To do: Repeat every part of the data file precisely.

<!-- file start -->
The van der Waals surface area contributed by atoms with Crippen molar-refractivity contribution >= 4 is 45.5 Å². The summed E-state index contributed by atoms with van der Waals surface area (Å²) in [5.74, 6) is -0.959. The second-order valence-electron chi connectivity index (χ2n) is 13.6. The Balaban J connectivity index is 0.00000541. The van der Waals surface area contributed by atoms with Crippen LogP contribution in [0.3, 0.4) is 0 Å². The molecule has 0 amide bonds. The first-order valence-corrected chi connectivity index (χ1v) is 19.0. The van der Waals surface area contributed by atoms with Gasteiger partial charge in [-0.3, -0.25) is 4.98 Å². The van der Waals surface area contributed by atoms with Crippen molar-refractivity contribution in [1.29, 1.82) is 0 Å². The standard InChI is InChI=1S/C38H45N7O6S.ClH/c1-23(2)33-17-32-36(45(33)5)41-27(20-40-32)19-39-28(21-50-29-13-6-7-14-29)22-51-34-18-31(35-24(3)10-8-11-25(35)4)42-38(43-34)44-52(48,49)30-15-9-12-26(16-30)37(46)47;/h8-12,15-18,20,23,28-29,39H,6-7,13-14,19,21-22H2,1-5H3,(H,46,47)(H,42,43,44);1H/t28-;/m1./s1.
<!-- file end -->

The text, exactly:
The van der Waals surface area contributed by atoms with Crippen molar-refractivity contribution >= 4 is 45.5 Å². The summed E-state index contributed by atoms with van der Waals surface area (Å²) in [5.74, 6) is -0.959. The second-order valence-electron chi connectivity index (χ2n) is 13.6. The Balaban J connectivity index is 0.00000541. The van der Waals surface area contributed by atoms with Crippen LogP contribution in [0.3, 0.4) is 0 Å². The molecule has 0 amide bonds. The first-order valence-corrected chi connectivity index (χ1v) is 19.0. The van der Waals surface area contributed by atoms with Gasteiger partial charge in [-0.3, -0.25) is 4.98 Å². The van der Waals surface area contributed by atoms with Crippen molar-refractivity contribution in [1.29, 1.82) is 0 Å². The standard InChI is InChI=1S/C38H45N7O6S.ClH/c1-23(2)33-17-32-36(45(33)5)41-27(20-40-32)19-39-28(21-50-29-13-6-7-14-29)22-51-34-18-31(35-24(3)10-8-11-25(35)4)42-38(43-34)44-52(48,49)30-15-9-12-26(16-30)37(46)47;/h8-12,15-18,20,23,28-29,39H,6-7,13-14,19,21-22H2,1-5H3,(H,46,47)(H,42,43,44);1H/t28-;/m1./s1.